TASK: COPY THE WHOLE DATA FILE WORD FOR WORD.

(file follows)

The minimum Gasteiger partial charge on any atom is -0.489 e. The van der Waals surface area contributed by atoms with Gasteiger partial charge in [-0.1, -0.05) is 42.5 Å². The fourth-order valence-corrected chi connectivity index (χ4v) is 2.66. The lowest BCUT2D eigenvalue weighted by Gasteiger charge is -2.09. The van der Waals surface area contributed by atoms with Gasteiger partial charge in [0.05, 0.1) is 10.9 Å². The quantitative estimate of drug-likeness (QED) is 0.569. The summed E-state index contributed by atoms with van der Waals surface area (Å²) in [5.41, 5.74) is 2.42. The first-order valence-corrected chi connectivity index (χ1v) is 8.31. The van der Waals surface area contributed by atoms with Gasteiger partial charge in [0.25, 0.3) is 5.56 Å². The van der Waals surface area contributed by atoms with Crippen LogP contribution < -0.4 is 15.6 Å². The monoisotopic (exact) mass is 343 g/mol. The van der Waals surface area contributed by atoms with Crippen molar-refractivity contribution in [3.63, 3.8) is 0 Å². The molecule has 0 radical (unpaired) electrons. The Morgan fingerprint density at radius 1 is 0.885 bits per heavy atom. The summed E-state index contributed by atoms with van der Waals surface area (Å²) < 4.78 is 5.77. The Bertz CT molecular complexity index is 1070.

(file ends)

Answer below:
The minimum Gasteiger partial charge on any atom is -0.489 e. The van der Waals surface area contributed by atoms with Gasteiger partial charge in [-0.1, -0.05) is 42.5 Å². The fourth-order valence-corrected chi connectivity index (χ4v) is 2.66. The lowest BCUT2D eigenvalue weighted by Gasteiger charge is -2.09. The van der Waals surface area contributed by atoms with Gasteiger partial charge in [0.05, 0.1) is 10.9 Å². The quantitative estimate of drug-likeness (QED) is 0.569. The summed E-state index contributed by atoms with van der Waals surface area (Å²) in [5.41, 5.74) is 2.42. The first-order valence-corrected chi connectivity index (χ1v) is 8.31. The van der Waals surface area contributed by atoms with Gasteiger partial charge in [0.25, 0.3) is 5.56 Å². The van der Waals surface area contributed by atoms with Crippen LogP contribution < -0.4 is 15.6 Å². The monoisotopic (exact) mass is 343 g/mol. The van der Waals surface area contributed by atoms with Crippen molar-refractivity contribution in [3.63, 3.8) is 0 Å². The molecule has 0 radical (unpaired) electrons. The Morgan fingerprint density at radius 1 is 0.885 bits per heavy atom. The summed E-state index contributed by atoms with van der Waals surface area (Å²) < 4.78 is 5.77. The Bertz CT molecular complexity index is 1070.